The 2013 Scripting Games, Beginner Event #2


Dr. Scripto finally has the budget to buy a few new virtualization host servers, but he needs to make some room in the data center to accommodate them. He thinks it makes sense to get rid of his lowest-powered old servers first… but he needs to figure out which ones those are.All of the virtualization hosts run Windows Server, but some of them don’t haveWindows PowerShell installed, and they’re all running different OS versions. Theo ldest OS version is Windows 2000 Server (he knows, and he’s embarrassed, but he’s just been so darn busy). The good news is that they all belong to the same domain, and that you can rely on having a Domain Admin account to work with. The good Doctor has asked you to write a PowerShell command or script that can show him each server’s name, installed version of Windows, amount of installed physical memory, and number of installed processors. For processors, he’ll be happy getting a count of cores, or sockets, or even both — whatever you can reliably provide across all these different versions of Windows. To help you out, he’s given you a text file, C:\IPList.txt, that contains one server IP address per line. If you can write this as a one-liner — awesome! If not, try to keep your answer is concise and compact as possible (although it’s perfectly okay to use full command and parameter names).

My Answer

Get-Content C:\IPList.txt | 
 Foreach-object {
  Get-WmiObject -Namespace root\CImv2 -Class Win32_ComputerSystem -ComputerName $_ | 
   Select-object Name, 
                 @{Label="OS";Expression={(Get-WmiObject -Namespace root\CImv2 -Class Win32_OperatingSystem).Caption}}, 
  } | 
   Format-Table -AutoSize

To make PS_2 compatible use __Servername instead of Name

My answer, but rounding up the size calculations

Using the format ( f{}) commands

Get-Content C:\IPList.txt | 
 Foreach-object {Get-WmiObject -Namespace root\CImv2 -Class Win32_ComputerSystem -ComputerName $_ | 
 Select-object Name, 
 @{Label="OS";Expression={(Get-WmiObject -Namespace root\CImv2 -Class Win32_OperatingSystem -ComputerName $_.Name).Caption}}, @{Label="Mem in GB";Expression={"{0:N0}" -f($_.TotalPhysicalMemory / 1GB)}}, 
 NumberOfLogicalProcessors} | 
Format-Table –AutoSize

Using the .Net Math class

Get-Content C:\IPList.txt | 
 Foreach-object {Get-WmiObject -Namespace root\CImv2 -Class Win32_ComputerSystem -ComputerName $_ | 
 Select-object Name, 
 @{Label="OS";Expression={(Get-WmiObject -Namespace root\CImv2 -Class Win32_OperatingSystem -ComputerName $_.Name).Caption}}, @{Label="MEM in GB";expression={[System.Math]::Round(($_.TotalPhysicalMemory / 1GB),1)}},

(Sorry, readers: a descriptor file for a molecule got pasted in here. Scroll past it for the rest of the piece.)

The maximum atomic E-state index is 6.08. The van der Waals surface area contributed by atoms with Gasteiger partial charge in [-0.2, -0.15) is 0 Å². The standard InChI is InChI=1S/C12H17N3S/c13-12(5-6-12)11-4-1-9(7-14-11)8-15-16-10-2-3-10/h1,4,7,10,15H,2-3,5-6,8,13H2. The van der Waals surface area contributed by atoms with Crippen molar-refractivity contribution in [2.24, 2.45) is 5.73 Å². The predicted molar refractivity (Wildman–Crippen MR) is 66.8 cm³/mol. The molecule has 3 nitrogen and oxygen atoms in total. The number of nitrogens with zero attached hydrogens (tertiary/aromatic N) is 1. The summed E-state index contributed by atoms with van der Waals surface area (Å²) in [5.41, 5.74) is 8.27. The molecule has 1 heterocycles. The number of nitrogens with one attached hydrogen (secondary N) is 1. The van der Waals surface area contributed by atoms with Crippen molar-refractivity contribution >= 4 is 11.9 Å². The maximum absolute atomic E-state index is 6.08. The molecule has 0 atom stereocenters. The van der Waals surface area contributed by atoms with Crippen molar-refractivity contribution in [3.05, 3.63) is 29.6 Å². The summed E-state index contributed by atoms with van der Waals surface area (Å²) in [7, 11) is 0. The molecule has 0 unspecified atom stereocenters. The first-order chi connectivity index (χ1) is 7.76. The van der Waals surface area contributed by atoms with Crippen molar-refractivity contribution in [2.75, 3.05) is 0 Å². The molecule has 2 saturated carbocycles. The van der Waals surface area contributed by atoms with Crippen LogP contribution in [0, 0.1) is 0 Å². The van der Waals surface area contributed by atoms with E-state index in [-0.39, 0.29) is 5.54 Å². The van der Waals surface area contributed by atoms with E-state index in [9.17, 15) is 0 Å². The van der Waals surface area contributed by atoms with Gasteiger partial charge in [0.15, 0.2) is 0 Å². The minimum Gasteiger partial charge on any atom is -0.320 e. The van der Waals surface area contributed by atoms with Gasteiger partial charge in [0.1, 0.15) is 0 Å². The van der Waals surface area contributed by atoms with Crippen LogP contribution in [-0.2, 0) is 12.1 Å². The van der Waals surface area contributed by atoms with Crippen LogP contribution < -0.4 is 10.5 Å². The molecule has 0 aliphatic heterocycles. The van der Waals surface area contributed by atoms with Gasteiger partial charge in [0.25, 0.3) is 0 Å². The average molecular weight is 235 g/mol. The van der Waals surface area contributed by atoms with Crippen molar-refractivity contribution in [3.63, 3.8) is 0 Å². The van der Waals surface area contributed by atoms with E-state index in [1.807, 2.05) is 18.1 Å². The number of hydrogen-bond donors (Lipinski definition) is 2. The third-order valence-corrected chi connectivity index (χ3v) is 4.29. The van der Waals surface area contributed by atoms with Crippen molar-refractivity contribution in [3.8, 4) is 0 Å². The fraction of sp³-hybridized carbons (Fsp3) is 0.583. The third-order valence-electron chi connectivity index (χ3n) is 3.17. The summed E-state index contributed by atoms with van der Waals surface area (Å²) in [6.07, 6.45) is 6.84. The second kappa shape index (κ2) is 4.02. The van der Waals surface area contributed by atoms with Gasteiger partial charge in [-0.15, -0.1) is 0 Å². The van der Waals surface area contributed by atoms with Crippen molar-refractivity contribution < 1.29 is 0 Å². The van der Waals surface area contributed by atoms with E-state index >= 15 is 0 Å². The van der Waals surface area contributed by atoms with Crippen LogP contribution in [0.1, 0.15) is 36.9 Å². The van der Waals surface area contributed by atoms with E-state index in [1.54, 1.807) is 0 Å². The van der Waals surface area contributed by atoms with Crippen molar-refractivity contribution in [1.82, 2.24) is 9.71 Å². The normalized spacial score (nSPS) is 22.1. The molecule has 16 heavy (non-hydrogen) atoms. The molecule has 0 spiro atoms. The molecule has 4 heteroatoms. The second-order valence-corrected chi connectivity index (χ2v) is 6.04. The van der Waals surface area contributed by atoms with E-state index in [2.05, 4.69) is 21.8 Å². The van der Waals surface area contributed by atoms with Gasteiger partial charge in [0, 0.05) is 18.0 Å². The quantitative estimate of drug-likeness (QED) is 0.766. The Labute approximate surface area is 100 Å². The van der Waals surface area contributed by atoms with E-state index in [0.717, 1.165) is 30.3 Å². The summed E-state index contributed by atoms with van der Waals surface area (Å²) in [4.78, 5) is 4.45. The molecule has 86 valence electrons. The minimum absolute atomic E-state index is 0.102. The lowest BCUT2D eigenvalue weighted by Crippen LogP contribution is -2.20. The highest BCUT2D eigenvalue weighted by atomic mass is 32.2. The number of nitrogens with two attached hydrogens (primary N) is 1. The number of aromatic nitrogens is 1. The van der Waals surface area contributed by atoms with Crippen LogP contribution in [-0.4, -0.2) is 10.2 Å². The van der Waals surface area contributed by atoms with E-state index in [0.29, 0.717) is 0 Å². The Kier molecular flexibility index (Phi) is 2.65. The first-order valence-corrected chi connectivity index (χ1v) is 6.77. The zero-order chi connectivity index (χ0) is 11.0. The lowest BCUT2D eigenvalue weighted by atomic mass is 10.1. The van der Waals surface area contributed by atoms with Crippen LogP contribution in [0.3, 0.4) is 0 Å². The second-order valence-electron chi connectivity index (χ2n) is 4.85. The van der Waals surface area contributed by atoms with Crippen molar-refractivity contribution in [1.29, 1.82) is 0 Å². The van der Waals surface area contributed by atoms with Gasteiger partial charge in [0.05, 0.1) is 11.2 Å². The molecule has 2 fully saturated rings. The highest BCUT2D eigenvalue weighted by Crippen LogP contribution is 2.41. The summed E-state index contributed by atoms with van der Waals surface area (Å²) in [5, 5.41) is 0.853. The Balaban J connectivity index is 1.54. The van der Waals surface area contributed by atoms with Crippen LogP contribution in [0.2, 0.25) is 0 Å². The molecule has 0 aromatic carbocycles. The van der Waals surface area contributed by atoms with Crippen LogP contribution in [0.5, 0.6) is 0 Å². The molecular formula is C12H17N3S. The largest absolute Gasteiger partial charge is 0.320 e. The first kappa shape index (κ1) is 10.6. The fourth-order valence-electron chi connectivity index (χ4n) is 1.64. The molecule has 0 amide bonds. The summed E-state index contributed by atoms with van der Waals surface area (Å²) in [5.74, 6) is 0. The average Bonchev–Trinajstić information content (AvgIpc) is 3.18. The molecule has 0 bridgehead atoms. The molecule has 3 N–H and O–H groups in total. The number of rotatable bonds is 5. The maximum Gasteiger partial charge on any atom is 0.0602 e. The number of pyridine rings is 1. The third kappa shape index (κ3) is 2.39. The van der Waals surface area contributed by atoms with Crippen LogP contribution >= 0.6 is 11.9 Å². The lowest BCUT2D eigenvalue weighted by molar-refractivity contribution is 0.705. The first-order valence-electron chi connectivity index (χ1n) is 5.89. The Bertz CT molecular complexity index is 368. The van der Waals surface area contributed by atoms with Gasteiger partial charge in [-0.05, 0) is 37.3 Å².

NumberOfLogicalProcessors} | 
 Format-Table –AutoSize

Learning Points

Splatting (Boe Prox)

Use splatting if you plan to use the same info over and over again in a script, in fact it’s not a bad idea to do it all the time

  • Instead of
Send-MailMessage -To -From -Subject Test -SMTPServer -Body "This is a test"
  • Do
$email = @{
 To = ''
 From = ''
 Subject = 'Test'
 SMTPServer = ''
Send-MailMessage @email

Stop using $ErrorActionPreference (Boe Prox)

This changes it for the entire script, use it as needed for each command using -ErrorAction

Using Passthru to combine different objects (taygibb‘s entry)

The PassThru parameter is one of the common parameters of most PowerShell cmdlets and returns an object when a cmdlet normally wouldn’t return an object. For example, The Copy-Item cmdlet will perform an action but not return any information on the copied object but when specifying the Passthru parameter you can return the copied object and perform further work on it. In TayGibbs script he uses this technique to add a new member to the management object returned from query the 1st set of required WMI information. Normally Add-Member wouldn’t return information to the console. But when using the Passthru cmdlet it will  return the new changed object

Get-WmiObject -Class "Win32_ComputerSystem" -ComputerName localhost | 
 Select-Object -Property Name,
                         NumberOfProcessors | 
                            Add-Member -Name "OS Version" -Value $(Get-WmiObject -Class Win32_OperatingSystem -ComputerName localhost | 
                                                                     Select-Object -ExpandProperty Caption) -MemberType NoteProperty -PassThru

Advanced Notes (Art Beane)

  • If your entry calls for array entry in the parameter then make sure to add it, e.g.
    • [string[]]$ComputerName
  • Match your parameter names to the properties of the expected item (e.g. ComputerName and not Server)
  • When working in V3 with CIM why not Try{WSMAN} Catch{DCOM}

Misc Advanced Notes

  • Uses #Requires -version X to show the version your script works with
  • Be careful with shorthand parameter declarations, for examle
    • This works in v2 and v3
      • [Parameter(Position=0,ValueFromPipeline=$True,Mandatory=$True)]
    • This only works in V3
      • [Parameter(Position=0,ValueFromPipeline,Mandatory)]



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